It’s Spring…

Ayurveda classifies health as:

Having a balanced mind, having a well formed body, having good elimination. When the mind and body are in harmony and when the dosha’s are balanced. And then and only then are we in good health. To keep healthy we must eat the Spring Foods for your dosha.

Eating specific foods can help balance your dosha—and also eating according to the season keeps us balanced. As we move into Spring let’s take a look at these diet tips that can help you adjust to a new season and keep your dosha balanced.

Eating for Your Dosha

Your dosha provides a blueprint if you like – once you know your metabolic constitution (or dosha), its like having a roadmap whereby you can use that roadmap to eat the right foods for you, to engage in the right lifestyle for you and to know what works best for you.  

In Ayurvedic teaching, each dosha is balanced by specific diets and tastes.

Vatas should favor foods that are warm, heavy and oily and are sweet, sour and salty. Minimize foods that are cold, dry and light and that are spicy, bitter and astringent.

Pittas  should favor foods that have a cooling nature and have tastes that are sweet, sour, bitter and astringent. If you are Pitta, you will need to minimize foods that are sour, salty, and spicy. Acidic foods like coffee and tomato sauce should be avoided as well as alcohol, fried foods and processed foods. 

Kaphas  need to have a nutritional plan that favors foods that are light, dry, and warm and tastes that are pungent, bitter and astringent. Kaphas will need to minimize foods that are heavy, and oily – and reduce foods that are sweet, sour and salty.

Changing Your Diet with the Seasons

We also need to at seasonally to stay in balance and each season of the year is associated with a dosha, which will have an effect on the balance of your dosha. Let’s explore this a little more.

·         Spring – Kapha Season (late winter through spring).

·         Summer – Pitta Season (late spring through summer).

·         Fall – Vata season (Fall through early winter).

Whatever your dosha is, you can keep your dosha in balance by eating foods that nourish and support your constitution, as mentioned above—and if you need an extra boost during seasonal transitions, its time to add foods that belong to the season as well.

·         Spring: Consume more astringent, bitter, and pungent foods. (think spring greens, dandelion leaves, new berries). These all have a bitter quality which is detoxifying and are natural allergy antidotes.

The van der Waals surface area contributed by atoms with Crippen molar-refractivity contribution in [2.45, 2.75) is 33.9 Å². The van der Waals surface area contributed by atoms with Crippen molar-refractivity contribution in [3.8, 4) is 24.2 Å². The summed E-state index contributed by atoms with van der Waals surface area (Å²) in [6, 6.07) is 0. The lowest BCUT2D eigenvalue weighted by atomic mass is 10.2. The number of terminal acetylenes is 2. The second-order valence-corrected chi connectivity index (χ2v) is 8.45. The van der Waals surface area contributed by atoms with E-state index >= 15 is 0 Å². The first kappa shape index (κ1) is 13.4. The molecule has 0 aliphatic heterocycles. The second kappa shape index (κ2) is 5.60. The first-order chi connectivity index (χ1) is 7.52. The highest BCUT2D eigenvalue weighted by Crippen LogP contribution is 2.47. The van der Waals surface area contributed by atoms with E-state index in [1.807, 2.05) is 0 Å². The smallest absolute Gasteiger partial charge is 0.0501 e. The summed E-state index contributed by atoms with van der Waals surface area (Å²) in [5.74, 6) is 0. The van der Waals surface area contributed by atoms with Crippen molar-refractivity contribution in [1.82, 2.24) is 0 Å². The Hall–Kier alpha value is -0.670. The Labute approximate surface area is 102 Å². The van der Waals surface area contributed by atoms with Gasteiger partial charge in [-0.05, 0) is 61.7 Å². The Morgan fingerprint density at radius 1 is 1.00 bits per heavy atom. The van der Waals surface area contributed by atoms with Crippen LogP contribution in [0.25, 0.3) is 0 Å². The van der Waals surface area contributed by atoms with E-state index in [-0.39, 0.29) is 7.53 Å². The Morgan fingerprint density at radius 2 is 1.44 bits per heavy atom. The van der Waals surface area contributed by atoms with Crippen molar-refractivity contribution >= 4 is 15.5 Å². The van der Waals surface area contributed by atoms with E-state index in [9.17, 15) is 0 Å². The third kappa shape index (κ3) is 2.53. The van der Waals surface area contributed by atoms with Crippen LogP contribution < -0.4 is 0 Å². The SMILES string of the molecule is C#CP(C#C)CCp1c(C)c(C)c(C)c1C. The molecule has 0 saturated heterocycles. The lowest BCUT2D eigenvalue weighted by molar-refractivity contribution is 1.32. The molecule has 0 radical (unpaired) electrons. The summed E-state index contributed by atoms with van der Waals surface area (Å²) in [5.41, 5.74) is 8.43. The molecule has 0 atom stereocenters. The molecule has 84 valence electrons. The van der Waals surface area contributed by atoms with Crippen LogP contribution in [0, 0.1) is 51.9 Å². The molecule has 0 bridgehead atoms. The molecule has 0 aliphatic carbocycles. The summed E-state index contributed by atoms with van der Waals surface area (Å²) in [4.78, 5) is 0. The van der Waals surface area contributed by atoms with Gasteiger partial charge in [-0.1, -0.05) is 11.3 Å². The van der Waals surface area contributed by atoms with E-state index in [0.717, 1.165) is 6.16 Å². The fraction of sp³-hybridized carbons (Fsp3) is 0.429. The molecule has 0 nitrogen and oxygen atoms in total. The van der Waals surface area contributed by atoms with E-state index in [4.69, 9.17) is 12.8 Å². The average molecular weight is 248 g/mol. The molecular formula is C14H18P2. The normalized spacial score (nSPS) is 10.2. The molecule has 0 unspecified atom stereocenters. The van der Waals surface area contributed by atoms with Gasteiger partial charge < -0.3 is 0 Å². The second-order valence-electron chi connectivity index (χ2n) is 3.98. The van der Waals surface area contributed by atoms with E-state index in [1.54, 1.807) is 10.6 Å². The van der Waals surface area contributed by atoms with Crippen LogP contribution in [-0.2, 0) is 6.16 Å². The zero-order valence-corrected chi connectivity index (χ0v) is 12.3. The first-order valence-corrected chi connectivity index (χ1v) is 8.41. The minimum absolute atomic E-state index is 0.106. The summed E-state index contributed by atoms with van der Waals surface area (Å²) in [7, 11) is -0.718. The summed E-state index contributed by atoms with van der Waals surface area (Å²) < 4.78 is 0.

·         Summer: Try to add light, cooling foods to your diet. (Think cooling berries and ripe veggies). These foods combat the heat and moistness of the summer, so are a natural coolant for us.

·         Fall: Think of the nourishing, warming and heavier root vegetables and grains that are designed to combat the cold, dry, windy conditions of Fall.

·         Winter: To combat the cold, dry air of Winter – we eat more heavy, oily and sweet foods such as the heavier grains like oatmeal and wheat. 

It’s perfect isn’t it? Nature understands these cycles – we just have forgotten how to eat according to these cycles.

Foods to Balance Your Dosha – Springtime

Apple blossom tree

If you’re feeling a bit imbalanced as you transition to spring, no matter what your dosha, you can eat more foods that help calm the heavy, cold, and oily Kapha qualities.

Enjoy fresh, steamed veggies (not raw veggies), greens (including broccoli, cauliflower, and cabbage), broth, brown rice, and a variety of legumes, which are astringent and bitter. All designed to combat the damp heaviness of Spring. Eat fewer foods that are sweet, sour, salty, heavy, cold, and oily, including fried food and cold or frozen dairy, such as ice cream.

Luckily, many people tend to want to eat light, fresh foods in the springtime after a long winter of heavy carbs and sweets, so it may not be too hard to make the switch.

The following recipes are intended to help pacify Kapha during the spring months.


Breakfast: Ayurvedic Potatoes (from the Chopra Center)

Makes 6 servings

These potatoes and black beans help to balance all three doshas.


  • 1 teaspoon coconut oil
  •  1 teaspoon cumin seeds
  •  ½ cup water
  • 1 red, 1 purple, and 1 white potato, scrubbed and diced
  • ½ teaspoon smoked sea salt
  • ½ teaspoon black pepper
  •  ½ teaspoon ground turmeric